Thoroughly reviewed Bureau of Labor Statistics data from last year indicate that, in the United States, there are currently more workers earning below the minimum wage than there are workers actually making the minimum wage itself.
The data, Characteristics of Minimum Wage Workers: 2011, found that 2.2 million workers make below the minimum wage compared to 1.7 million who make the federal minimum wage of $7.25 an hour. Other interesting (i.e. depressing) data points include:
By major occupational group, the highest proportion of hourly-paid workers earning at or below the Federal minimum wage was in service occupations, at 13 percent. About 6 in 10 workers earning the minimum wage or less in 2011 were employed in service occupations, mostly in food preparation and serving related jobs.
The industry with the highest proportion of workers with hourly wages at or below the Federal minimum wage was leisure and hospitality (22 percent). About one-half of all workers paid at or below the Federal minimum wage were employed in this industry, primarily in restaurants and other food services. For many of these workers, tips and commissions supplement the hourly wages received.
The proportion of hourly-paid workers earning the prevailing Federal minimum wage or less declined from 6.0 percent in 2010 to 5.2 percent in 2011. This remains well below the figure of 13.4 percent in 1979, when data were first collected on a regular basis.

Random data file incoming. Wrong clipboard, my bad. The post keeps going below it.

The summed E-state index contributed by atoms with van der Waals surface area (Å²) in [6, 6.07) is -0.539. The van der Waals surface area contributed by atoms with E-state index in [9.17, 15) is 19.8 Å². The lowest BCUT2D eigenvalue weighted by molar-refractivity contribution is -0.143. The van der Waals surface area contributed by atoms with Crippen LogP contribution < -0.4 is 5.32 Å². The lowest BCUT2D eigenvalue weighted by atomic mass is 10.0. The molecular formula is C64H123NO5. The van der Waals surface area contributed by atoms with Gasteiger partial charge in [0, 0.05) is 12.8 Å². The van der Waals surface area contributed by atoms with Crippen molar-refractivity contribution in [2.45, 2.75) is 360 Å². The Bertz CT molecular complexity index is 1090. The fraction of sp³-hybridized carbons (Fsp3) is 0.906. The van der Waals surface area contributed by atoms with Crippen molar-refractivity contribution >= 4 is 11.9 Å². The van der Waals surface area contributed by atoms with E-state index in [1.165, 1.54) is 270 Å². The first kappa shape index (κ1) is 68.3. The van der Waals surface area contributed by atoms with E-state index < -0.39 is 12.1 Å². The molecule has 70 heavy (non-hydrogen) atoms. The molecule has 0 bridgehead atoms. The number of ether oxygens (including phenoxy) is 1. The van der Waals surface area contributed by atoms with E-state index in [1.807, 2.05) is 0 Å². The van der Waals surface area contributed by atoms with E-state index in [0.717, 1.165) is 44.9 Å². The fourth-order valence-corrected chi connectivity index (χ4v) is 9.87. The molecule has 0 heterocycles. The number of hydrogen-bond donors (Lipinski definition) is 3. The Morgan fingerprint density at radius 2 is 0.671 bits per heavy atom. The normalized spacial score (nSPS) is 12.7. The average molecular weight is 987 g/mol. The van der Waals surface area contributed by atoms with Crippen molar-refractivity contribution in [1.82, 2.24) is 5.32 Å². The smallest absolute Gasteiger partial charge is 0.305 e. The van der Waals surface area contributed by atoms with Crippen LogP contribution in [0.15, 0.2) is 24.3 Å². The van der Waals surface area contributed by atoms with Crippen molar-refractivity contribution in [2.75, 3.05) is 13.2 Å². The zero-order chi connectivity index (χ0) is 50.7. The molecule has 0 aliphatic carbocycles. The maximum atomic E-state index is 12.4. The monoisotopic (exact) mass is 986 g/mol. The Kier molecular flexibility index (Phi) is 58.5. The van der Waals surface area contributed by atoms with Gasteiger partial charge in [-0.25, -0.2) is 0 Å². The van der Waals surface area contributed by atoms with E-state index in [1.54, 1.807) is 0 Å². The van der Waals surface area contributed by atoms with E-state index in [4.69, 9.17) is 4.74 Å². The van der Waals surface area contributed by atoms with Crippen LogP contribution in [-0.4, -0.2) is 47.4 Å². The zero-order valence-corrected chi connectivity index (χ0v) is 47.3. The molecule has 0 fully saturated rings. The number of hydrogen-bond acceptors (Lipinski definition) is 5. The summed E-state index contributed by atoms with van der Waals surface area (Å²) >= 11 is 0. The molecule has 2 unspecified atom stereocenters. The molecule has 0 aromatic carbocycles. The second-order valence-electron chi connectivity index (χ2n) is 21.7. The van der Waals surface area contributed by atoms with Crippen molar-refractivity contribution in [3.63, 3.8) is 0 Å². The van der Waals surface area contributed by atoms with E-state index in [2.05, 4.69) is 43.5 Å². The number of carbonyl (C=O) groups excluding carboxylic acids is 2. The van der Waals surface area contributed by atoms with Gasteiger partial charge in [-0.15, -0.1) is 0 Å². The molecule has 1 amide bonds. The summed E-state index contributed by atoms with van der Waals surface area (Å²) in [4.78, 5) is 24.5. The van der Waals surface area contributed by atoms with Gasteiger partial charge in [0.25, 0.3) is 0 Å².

Interestingly, the three states with the highest proportion of workers being paid at or below the minimum wage were “Right-to-Work” states. In 2011, Texas, Georgia, and Mississippi all had between 8 and 10 percent of workers in this category.
A summary tackling this data appeared on Democratic Underground.
Despite the election being billed as a choice between two different visions of our nation’s economic future, the minimum wage has been a side note to drastic political theatrics. President Obama has hinted at raising the minimum wage to near $10 but not delivered on the promise while his challenger, Mitt Romney, has claimed “America deserves better” than low paying jobs. Unless, of course, you worked the Republican Nation Convention as a janitor, where you would have earned less than minimum wage.
In a study released last month, the Economic Policy Institute (EPI) found that if the minimum wage was raised to $9.80 an hour it would generate nearly $25 billion in consumer spending and create 100,000 full time jobs.